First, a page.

Islamabad: The Pakistan government has decided to go ahead with the trial of former president Pervez Musharraf in the Supreme Court on a charge of high treason for abrogating the Constitution and imposing emergency rule in November 2007, according to a media report today.
The government will support measures to uphold the Constitution and rule of law instead of saving Musharraf from trial on a charge of high treason, an unnamed federal minister was quoted as saying by The News daily.
The minister, who holds an "important portfolio in the cabinet", said in line with PML-N chief Nawaz Sharif's indication before his appointment as Prime Minister, the government will support Musharraf's trial for high treason.
The minister told The News that the PML-N government would ensure that the apex court's decision in the case is implemented.
Under the law, the Interior Secretary has to lodge a complaint against Musharraf under the Article 6 of the Constitution and the High Treason (Punishment) Act of 1973 for subverting or abrogating the Constitution.
The new Attorney General, Munir A Malik, met Sharif a few days ago to ascertain the government’s stance on the issue of putting Musharraf on trial under Article 6 of the Constitution, which relates to treason.
The meeting was held to decide the government's position when the case against Musharraf is taken up for hearing by the apex court on 24 June.
Former Attorney General Irfan Qadir, while representing the caretaker government that conducted the polls on 11 May, had submitted a statement saying that the interim administration was not interested in prosecuting Musharraf.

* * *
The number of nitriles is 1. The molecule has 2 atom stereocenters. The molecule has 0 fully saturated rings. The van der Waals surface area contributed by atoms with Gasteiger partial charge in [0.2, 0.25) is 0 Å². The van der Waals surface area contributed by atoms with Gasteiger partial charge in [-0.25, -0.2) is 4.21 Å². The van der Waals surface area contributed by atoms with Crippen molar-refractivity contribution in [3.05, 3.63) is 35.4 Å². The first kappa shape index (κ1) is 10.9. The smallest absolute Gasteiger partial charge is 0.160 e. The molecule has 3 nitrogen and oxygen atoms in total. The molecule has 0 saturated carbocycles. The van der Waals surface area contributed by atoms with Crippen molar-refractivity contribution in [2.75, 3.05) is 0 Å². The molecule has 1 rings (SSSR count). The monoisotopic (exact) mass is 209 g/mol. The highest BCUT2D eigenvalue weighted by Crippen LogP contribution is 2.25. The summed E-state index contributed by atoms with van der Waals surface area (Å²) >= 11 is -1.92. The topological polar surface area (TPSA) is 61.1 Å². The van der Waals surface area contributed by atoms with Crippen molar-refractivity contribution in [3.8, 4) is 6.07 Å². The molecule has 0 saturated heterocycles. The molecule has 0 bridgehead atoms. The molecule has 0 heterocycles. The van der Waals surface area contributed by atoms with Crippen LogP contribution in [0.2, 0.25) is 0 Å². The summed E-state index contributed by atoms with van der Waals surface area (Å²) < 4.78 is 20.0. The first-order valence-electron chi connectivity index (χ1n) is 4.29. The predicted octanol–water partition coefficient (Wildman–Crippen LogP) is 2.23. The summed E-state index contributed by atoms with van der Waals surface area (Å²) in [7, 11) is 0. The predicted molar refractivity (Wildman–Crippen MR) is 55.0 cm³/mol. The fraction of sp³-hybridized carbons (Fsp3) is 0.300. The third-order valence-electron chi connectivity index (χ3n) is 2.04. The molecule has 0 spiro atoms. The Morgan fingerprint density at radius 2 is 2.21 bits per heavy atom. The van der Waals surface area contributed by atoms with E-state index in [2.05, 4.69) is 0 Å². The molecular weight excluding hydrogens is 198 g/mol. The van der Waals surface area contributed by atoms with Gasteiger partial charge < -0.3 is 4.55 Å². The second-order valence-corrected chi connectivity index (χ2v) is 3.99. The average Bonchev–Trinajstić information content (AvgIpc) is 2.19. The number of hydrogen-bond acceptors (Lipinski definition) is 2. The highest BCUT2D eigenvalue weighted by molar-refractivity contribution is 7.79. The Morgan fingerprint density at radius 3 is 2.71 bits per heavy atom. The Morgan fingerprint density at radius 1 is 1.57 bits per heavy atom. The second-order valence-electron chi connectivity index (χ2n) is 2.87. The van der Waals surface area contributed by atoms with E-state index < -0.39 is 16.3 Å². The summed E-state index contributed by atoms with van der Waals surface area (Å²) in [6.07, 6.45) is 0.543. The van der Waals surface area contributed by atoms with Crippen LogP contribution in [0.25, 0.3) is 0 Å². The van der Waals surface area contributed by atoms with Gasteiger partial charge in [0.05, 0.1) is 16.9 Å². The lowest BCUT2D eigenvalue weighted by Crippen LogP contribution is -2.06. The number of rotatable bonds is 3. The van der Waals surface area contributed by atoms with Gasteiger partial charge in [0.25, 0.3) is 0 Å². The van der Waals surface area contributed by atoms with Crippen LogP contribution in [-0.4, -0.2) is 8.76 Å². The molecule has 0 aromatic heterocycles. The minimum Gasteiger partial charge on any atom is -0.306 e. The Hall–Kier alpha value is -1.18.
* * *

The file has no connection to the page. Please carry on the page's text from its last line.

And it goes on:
He further contended that the next elected government should decide the matter.
During the last hearing of the case, the Supreme Court had made it clear that it would implement Article 6 of the Constitution in the case against Musharraf "even if heavens fall".
A three-judge bench led by Justice Jawwad S Khawaja, which is hearing the case, had observed that the matter would be decided in accordance with the law.
Musharraf had come to power in 1999 by deposing Sharif's last government in a military coup.
The 69-year-old former military ruler was arrested shortly after he returned to Pakistan in March to lead his party in the polls.
He is currently being held at his farmhouse on the outskirts of Islamabad and is facing charges in three high-profile cases related to the 2007 assassination of former premier Benazir Bhutto, the killing of Baloch nationalist leader Akbar Bugti in a 2006 military operation and the imposition of emergency in 2007.
The caretaker government led by former premier Mir Hazar Khan Khoso was asked by the apex court to proceed in line with the Constitution but it had flatly refused to initiate the trial of Musharraf for treason, contending that it was beyond the interim administration’s mandate to take any "controversial" step.
Musharraf could become the first dictator in Pakistan’s history to face trial for high treason.
However, analysts have said that any move to put him on trial could also trigger a confrontation between the civilian government and the powerful army, which would not like to see a former chief being publicly humiliated.
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